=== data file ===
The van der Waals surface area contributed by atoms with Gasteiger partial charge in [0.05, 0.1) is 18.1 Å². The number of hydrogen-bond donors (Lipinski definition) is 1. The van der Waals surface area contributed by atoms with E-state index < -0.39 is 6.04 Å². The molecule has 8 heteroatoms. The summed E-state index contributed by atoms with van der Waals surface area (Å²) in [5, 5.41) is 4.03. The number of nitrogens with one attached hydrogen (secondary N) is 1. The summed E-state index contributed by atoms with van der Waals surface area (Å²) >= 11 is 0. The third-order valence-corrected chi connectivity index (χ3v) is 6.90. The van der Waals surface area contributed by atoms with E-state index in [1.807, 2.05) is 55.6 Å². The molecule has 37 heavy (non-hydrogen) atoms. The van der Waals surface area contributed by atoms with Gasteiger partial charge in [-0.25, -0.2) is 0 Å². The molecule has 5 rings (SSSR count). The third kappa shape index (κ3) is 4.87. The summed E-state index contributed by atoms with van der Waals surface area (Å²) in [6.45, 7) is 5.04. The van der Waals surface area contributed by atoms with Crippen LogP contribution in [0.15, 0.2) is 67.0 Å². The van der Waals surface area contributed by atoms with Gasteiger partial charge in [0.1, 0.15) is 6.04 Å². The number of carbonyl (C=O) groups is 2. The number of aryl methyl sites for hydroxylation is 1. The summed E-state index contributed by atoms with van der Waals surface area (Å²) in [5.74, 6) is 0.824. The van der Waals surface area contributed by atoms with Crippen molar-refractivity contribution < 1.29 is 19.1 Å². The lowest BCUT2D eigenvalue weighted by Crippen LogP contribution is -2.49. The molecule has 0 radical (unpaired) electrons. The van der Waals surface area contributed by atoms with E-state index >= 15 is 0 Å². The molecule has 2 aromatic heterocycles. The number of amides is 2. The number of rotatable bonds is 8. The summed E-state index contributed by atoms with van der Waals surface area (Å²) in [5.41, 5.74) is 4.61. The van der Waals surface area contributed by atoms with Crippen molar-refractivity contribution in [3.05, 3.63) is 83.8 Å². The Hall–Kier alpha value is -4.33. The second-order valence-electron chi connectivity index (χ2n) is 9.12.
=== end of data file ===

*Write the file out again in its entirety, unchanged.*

The van der Waals surface area contributed by atoms with Gasteiger partial charge in [0.05, 0.1) is 18.1 Å². The number of hydrogen-bond donors (Lipinski definition) is 1. The van der Waals surface area contributed by atoms with E-state index < -0.39 is 6.04 Å². The molecule has 8 heteroatoms. The summed E-state index contributed by atoms with van der Waals surface area (Å²) in [5, 5.41) is 4.03. The number of nitrogens with one attached hydrogen (secondary N) is 1. The summed E-state index contributed by atoms with van der Waals surface area (Å²) >= 11 is 0. The third-order valence-corrected chi connectivity index (χ3v) is 6.90. The van der Waals surface area contributed by atoms with E-state index in [1.807, 2.05) is 55.6 Å². The molecule has 37 heavy (non-hydrogen) atoms. The van der Waals surface area contributed by atoms with Gasteiger partial charge in [-0.25, -0.2) is 0 Å². The molecule has 5 rings (SSSR count). The third kappa shape index (κ3) is 4.87. The summed E-state index contributed by atoms with van der Waals surface area (Å²) in [6.45, 7) is 5.04. The van der Waals surface area contributed by atoms with Crippen LogP contribution in [0.15, 0.2) is 67.0 Å². The van der Waals surface area contributed by atoms with Gasteiger partial charge in [0.1, 0.15) is 6.04 Å². The number of carbonyl (C=O) groups is 2. The number of aryl methyl sites for hydroxylation is 1. The summed E-state index contributed by atoms with van der Waals surface area (Å²) in [5.74, 6) is 0.824. The van der Waals surface area contributed by atoms with Crippen molar-refractivity contribution < 1.29 is 19.1 Å². The lowest BCUT2D eigenvalue weighted by Crippen LogP contribution is -2.49. The molecule has 0 radical (unpaired) electrons. The van der Waals surface area contributed by atoms with E-state index >= 15 is 0 Å². The molecule has 2 aromatic heterocycles. The number of amides is 2. The number of rotatable bonds is 8. The summed E-state index contributed by atoms with van der Waals surface area (Å²) in [5.41, 5.74) is 4.61. The van der Waals surface area contributed by atoms with Crippen molar-refractivity contribution in [3.05, 3.63) is 83.8 Å². The Hall–Kier alpha value is -4.33. The second-order valence-electron chi connectivity index (χ2n) is 9.12.